WASHINGTON, Jan. 24 (UPI) -- The UPI Think Tank Wrap-Up is a daily digest covering brief opinion pieces, reactions to recent news events, and position statements released by various think tanks.
The Acton Institute
(The Acton Institute works to promote a free and virtuous society characterized by individual liberty and sustained by religious principles. Its goal is to help build prosperity and progress on a foundation of religious liberty, economic freedom, and personal moral responsibility.)
True environmental stewardship surpasses political posturing
By Phillip W. DeVous
Of the many hotly debated issues in contemporary political discourse, it seems that none elicit more controversy than those related to the environment. These environmental debates tend to revolve around the political ideology and commitments of the various interested parties.
As a result, the analysis of environmental issues is almost exclusively done in the partisan categories set up by the political process. The net effect of this political posturing is a lack of thoughtfulness concerning the fundamental philosophical and theological principles underlying the environmental agenda.
The recent partnership between the Sierra Club and the National Council of Churches highlights the theological agenda operative in modern environmentalism. The focus of the ads, which have been launched on television and in newspapers, is a call to all Americans to "keep our promise to care for creation." These ads evoke religious themes in issuing their call to preserve "special landscapes" against energy development.
In a press release issued jointly by the Sierra Club and the National Council of Churches, Rev. Dr. Robert W. Edgar, the National Council's general secretary, offered his view of environmental preservation:
"People of faith take seriously the biblical mandate to be good stewards of creation, and that means finding smarter, cleaner, safer ways to satisfy our energy needs without damaging the irreplaceable gifts of nature ... Furthermore, conservation is more effective, providing much greater benefits that are more permanent, and in the long run, are less costly, than a modest and short-lived increase in oil supply at the price of a ravaged environment."
Edgar strikes a reasonable tone throughout most of his remarks. Underlying his comments, however, is the assumption that all energy development comes at the "price of a ravaged environment." His extremist understanding echoes those of his Sierra Club teammate, Carl Pope:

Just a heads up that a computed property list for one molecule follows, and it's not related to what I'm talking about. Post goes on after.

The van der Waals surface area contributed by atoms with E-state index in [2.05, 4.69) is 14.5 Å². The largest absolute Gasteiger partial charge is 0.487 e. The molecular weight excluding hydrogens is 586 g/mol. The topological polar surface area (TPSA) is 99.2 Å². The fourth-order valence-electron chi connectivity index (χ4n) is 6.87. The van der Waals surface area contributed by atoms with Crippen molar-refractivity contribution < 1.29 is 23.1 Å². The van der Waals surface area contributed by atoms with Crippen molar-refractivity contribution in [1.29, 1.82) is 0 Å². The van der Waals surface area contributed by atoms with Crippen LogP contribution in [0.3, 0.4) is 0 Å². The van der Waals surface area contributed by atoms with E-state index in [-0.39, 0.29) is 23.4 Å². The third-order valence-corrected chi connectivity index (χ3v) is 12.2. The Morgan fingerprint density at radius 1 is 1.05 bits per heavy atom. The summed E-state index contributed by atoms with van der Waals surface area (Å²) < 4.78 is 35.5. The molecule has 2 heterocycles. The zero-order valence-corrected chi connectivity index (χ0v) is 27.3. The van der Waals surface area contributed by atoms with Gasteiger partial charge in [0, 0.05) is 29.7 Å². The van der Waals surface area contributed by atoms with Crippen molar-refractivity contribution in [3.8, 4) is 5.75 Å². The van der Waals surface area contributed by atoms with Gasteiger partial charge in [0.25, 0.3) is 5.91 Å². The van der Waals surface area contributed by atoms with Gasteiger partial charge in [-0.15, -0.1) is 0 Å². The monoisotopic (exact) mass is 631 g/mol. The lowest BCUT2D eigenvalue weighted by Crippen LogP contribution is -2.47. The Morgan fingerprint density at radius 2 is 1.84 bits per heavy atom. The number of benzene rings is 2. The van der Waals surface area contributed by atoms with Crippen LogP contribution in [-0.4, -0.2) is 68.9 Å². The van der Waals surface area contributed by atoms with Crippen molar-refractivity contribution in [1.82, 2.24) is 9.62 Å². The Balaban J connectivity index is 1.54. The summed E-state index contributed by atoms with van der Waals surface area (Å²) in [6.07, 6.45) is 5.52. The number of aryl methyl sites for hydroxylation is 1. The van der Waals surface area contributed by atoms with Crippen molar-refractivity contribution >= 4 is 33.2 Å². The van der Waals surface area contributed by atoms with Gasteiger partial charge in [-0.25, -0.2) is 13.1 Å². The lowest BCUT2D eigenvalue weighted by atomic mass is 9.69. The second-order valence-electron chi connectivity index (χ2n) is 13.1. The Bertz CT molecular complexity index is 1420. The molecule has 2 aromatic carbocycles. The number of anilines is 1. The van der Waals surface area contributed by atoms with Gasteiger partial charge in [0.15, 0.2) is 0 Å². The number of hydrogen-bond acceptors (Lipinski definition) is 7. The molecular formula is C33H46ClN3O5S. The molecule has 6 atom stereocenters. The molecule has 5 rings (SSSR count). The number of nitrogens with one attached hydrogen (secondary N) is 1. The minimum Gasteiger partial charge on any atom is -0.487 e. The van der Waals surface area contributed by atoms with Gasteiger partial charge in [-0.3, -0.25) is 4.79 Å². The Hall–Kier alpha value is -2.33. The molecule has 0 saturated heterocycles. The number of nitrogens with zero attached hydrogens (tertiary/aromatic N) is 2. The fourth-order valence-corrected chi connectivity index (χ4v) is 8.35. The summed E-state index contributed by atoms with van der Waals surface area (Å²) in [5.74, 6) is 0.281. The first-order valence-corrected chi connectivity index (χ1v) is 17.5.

"We don't need to ruin the land we love to meet America's needs. When Americans want renewal and inspiration, we sit by a river or hike to a mountaintop. America's beautiful landscapes are too valuable to dig, drill, and destroy -- instead, we need an energy policy that is clean and safe. With modern technology, we can have clean energy to protect the places Americans love."
At first glance one assumes that these concerned activists are simply trying to preserve the great outdoors of America from irresponsible corporate giants. Edgar is quite right in referring to the "biblical mandate to be good stewards of creation." It is important, however, to understand the biblical mandate of good stewardship in the proper theological light -- most especially, the role of the human person in providing good stewardship of the environment.
The views of environmental stewardship expressed by Edgar and Pope have at their base an understanding of humankind that is at odds with orthodox Christianity. The theological commitments underlying their environmental thinking accepts as a fact that humans are primarily consumers and polluters. Furthermore, it is assumed that humans simply cannot help but ravage the environment for personal gain in seeking to meet the energy needs necessary for sustained economic development.
Such a view ignores the fact that humans are capable of adding to and improving creation and its resources. Working to develop and utilize natural resources does not have to be a zero sum game in which everybody loses.